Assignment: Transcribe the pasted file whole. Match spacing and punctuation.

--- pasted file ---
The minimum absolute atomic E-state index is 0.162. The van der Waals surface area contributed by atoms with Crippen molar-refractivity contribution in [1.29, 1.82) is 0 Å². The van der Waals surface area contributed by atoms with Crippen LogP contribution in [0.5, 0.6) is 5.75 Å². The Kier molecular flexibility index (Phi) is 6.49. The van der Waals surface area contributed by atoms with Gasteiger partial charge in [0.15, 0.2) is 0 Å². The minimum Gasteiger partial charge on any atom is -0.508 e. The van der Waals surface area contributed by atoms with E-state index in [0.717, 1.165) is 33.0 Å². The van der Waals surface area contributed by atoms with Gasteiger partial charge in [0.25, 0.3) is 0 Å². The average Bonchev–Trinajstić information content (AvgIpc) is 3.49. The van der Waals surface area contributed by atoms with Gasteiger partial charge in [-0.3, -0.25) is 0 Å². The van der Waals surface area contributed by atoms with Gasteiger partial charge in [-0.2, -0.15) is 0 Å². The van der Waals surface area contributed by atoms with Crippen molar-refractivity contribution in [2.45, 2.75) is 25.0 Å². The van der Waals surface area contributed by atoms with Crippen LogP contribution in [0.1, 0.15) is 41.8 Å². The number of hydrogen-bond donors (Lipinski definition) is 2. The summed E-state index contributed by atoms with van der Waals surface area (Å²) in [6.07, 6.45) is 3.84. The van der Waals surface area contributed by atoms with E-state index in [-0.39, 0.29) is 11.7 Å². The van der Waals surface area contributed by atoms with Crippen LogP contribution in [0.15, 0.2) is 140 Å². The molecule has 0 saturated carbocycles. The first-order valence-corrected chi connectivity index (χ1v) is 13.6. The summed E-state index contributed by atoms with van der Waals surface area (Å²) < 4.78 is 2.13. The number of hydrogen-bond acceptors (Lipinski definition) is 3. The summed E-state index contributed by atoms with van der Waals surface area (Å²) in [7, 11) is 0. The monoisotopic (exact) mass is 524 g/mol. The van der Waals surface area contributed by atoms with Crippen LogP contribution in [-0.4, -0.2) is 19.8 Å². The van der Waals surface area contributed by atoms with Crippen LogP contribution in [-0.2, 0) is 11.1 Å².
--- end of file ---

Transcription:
The minimum absolute atomic E-state index is 0.162. The van der Waals surface area contributed by atoms with Crippen molar-refractivity contribution in [1.29, 1.82) is 0 Å². The van der Waals surface area contributed by atoms with Crippen LogP contribution in [0.5, 0.6) is 5.75 Å². The Kier molecular flexibility index (Phi) is 6.49. The van der Waals surface area contributed by atoms with Gasteiger partial charge in [0.15, 0.2) is 0 Å². The minimum Gasteiger partial charge on any atom is -0.508 e. The van der Waals surface area contributed by atoms with E-state index in [0.717, 1.165) is 33.0 Å². The van der Waals surface area contributed by atoms with Gasteiger partial charge in [0.25, 0.3) is 0 Å². The average Bonchev–Trinajstić information content (AvgIpc) is 3.49. The van der Waals surface area contributed by atoms with Gasteiger partial charge in [-0.3, -0.25) is 0 Å². The van der Waals surface area contributed by atoms with Gasteiger partial charge in [-0.2, -0.15) is 0 Å². The van der Waals surface area contributed by atoms with Crippen molar-refractivity contribution in [2.45, 2.75) is 25.0 Å². The van der Waals surface area contributed by atoms with Crippen LogP contribution in [0.1, 0.15) is 41.8 Å². The number of hydrogen-bond donors (Lipinski definition) is 2. The summed E-state index contributed by atoms with van der Waals surface area (Å²) in [6.07, 6.45) is 3.84. The van der Waals surface area contributed by atoms with E-state index in [-0.39, 0.29) is 11.7 Å². The van der Waals surface area contributed by atoms with Crippen LogP contribution in [0.15, 0.2) is 140 Å². The molecule has 0 saturated carbocycles. The first-order valence-corrected chi connectivity index (χ1v) is 13.6. The summed E-state index contributed by atoms with van der Waals surface area (Å²) < 4.78 is 2.13. The number of hydrogen-bond acceptors (Lipinski definition) is 3. The summed E-state index contributed by atoms with van der Waals surface area (Å²) in [7, 11) is 0. The monoisotopic (exact) mass is 524 g/mol. The van der Waals surface area contributed by atoms with Crippen LogP contribution in [-0.4, -0.2) is 19.8 Å². The van der Waals surface area contributed by atoms with Crippen LogP contribution in [-0.2, 0) is 11.1 Å².